Figure 2. Average daily indoor per household water use REU1999 and REU2016
This 13% accounts for the bulk of excess
irrigation for the whole group.
Comparison With The 1999
Residential End Uses Of
WHILE IT IS tempting to compare total
annual use from REU1999 (146,100 gphy)
to REU2016 (88,000 gphy), it is inappropriate to do so, since the participating
utilities differed between the two studies.
Neither of these studies was designed to
be representative of all North American
locations. This limits the statistical inferences and generalizations that can be
drawn from the data.
REU1999 had 12 participating utilities,
with 12,055 households in the sample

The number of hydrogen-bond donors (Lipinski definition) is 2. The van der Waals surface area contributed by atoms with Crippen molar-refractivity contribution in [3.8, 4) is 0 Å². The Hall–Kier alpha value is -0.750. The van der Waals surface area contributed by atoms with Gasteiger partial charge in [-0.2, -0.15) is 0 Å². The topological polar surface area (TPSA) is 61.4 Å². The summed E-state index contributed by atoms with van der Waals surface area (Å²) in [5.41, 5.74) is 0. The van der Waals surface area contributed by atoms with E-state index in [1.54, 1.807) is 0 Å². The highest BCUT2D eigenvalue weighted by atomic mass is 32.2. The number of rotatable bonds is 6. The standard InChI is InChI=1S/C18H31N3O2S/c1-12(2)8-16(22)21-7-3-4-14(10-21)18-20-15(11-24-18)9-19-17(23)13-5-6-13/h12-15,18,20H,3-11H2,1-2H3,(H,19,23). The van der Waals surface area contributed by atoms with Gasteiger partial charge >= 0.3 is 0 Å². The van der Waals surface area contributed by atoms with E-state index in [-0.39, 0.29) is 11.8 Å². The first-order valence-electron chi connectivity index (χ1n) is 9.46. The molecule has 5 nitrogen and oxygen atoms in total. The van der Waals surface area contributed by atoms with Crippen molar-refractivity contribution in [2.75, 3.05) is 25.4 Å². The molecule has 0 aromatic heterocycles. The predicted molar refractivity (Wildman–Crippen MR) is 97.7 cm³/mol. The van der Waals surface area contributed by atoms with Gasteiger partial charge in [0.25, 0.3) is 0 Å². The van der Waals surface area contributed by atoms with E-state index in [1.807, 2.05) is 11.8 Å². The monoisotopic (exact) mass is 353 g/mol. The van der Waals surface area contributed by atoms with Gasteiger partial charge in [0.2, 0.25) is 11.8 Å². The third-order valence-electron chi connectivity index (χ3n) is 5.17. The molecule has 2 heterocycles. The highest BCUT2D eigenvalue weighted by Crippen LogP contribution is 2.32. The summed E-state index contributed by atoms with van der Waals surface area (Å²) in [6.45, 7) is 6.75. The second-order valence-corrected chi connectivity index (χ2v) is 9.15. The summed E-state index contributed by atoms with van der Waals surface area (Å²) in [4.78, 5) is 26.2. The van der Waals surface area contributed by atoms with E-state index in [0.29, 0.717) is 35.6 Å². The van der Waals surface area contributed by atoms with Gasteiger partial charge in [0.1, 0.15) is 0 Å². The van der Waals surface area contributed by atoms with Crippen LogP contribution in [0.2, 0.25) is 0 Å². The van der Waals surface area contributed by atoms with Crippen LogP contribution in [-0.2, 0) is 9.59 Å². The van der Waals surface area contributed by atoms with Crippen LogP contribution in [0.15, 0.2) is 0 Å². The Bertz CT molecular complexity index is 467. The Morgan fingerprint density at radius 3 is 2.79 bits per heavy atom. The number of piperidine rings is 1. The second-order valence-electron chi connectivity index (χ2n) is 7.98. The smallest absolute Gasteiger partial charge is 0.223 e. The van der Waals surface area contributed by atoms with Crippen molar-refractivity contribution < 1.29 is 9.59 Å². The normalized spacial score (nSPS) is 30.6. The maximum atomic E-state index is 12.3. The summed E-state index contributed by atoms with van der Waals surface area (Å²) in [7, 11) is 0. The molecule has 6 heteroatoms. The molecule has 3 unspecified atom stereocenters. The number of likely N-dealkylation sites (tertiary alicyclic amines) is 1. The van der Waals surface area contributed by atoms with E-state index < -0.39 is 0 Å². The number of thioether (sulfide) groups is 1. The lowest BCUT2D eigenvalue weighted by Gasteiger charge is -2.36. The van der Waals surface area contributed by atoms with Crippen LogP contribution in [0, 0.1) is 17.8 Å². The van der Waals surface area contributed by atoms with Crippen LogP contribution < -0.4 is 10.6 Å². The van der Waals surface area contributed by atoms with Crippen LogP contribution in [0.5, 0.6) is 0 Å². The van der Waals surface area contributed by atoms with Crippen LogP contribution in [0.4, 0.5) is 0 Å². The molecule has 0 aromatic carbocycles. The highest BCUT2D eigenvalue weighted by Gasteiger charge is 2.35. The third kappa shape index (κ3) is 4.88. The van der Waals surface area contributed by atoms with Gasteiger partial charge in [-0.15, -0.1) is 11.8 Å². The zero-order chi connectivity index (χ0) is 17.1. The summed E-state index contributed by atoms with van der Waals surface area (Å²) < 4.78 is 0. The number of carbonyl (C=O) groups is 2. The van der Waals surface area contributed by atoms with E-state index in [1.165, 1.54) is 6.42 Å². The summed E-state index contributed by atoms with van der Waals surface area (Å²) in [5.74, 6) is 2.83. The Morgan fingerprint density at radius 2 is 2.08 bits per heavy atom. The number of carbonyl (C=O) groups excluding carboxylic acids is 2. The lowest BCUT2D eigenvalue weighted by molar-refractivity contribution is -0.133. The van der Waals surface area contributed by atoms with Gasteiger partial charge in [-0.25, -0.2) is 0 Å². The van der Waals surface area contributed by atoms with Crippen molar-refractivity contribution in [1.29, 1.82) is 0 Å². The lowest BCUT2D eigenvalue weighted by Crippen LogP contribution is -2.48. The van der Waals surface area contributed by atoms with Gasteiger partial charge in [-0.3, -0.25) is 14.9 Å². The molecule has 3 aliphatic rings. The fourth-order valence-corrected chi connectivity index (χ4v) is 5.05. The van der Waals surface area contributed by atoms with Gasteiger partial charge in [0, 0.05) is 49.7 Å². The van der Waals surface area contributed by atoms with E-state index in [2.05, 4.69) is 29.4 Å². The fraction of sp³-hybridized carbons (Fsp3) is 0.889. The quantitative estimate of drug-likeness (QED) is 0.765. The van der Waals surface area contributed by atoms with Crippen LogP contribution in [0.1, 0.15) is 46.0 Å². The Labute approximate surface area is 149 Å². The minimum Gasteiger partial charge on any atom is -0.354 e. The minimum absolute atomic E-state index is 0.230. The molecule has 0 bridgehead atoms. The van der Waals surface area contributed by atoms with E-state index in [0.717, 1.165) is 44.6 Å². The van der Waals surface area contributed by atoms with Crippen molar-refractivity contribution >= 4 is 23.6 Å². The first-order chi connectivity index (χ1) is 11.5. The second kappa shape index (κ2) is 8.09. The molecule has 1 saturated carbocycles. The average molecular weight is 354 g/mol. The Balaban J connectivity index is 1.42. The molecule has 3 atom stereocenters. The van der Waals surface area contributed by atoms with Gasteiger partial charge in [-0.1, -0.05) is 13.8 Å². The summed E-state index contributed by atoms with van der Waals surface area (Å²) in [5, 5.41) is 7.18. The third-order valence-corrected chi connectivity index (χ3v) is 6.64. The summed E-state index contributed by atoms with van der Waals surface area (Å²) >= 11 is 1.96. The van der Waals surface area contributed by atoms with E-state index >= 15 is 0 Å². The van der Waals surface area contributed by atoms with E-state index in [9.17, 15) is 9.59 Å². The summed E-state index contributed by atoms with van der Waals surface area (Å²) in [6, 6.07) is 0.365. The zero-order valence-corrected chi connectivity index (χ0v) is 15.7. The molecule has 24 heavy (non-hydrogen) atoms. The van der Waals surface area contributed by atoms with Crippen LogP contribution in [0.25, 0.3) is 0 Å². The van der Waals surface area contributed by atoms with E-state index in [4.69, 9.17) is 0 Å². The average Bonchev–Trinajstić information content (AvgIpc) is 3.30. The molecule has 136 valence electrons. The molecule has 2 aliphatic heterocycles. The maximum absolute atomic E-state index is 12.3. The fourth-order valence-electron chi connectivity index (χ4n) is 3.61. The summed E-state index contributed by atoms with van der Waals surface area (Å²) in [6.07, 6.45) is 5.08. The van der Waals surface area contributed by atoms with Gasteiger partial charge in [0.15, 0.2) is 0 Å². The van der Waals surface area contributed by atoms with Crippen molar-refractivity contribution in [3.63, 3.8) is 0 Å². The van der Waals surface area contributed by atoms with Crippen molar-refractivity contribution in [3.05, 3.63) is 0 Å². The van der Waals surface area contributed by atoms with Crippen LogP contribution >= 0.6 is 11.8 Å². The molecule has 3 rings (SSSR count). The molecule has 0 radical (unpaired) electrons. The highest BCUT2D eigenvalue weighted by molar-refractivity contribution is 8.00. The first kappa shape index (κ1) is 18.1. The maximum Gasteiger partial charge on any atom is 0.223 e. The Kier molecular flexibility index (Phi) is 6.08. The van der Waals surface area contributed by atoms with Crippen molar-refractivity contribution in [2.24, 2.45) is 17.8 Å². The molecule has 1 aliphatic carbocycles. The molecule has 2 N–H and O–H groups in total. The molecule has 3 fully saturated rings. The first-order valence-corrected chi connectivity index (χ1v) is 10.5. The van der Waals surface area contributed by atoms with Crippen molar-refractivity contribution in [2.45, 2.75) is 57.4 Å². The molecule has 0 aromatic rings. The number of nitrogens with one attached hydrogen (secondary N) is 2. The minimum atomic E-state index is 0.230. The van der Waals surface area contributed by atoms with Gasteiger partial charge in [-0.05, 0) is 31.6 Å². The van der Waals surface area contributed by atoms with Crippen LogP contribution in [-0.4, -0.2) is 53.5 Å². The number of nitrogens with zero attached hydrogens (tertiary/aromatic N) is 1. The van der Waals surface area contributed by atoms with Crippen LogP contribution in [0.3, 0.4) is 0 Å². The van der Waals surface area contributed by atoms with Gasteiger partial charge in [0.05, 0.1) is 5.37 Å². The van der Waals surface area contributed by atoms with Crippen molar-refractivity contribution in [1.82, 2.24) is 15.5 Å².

group. Ten of the 12 participating utilities
were located in the western and southwestern United States. REU2016 had 23
participating utilities, with 23,749 homes
in the sample group. The REU2016 participating utilities are spread more diversely
throughout the United States, with many
more eastern sites.
For both REU1999 and REU2016, the
sites show extreme variation in climate
and weather, and therefore it can be supposed that households will vary greatly in
outdoor water use. It is more useful and
appropriate to compare indoor water use
between the two studies.
Indoor Daily Per Household
and Per Capita Use
INDOOR WATER USE in single-family
homes has decreased (Figures 2 and 3).
The average per household daily water
use has decreased 22%, from 177 gphd
(REU1999) to 138 gphd (REU2016). Per
capita average water use has decreased
15%, from 69.3 gpcd (REU1999) to 58.6
gpcd (REU2016). In REU1999, a household
averaged 2.77 people and in REU2016, a
household averaged 2.65 people. The
improved water efficiency of clothes
washers and toilets accounts for most of
the decreases in indoor use.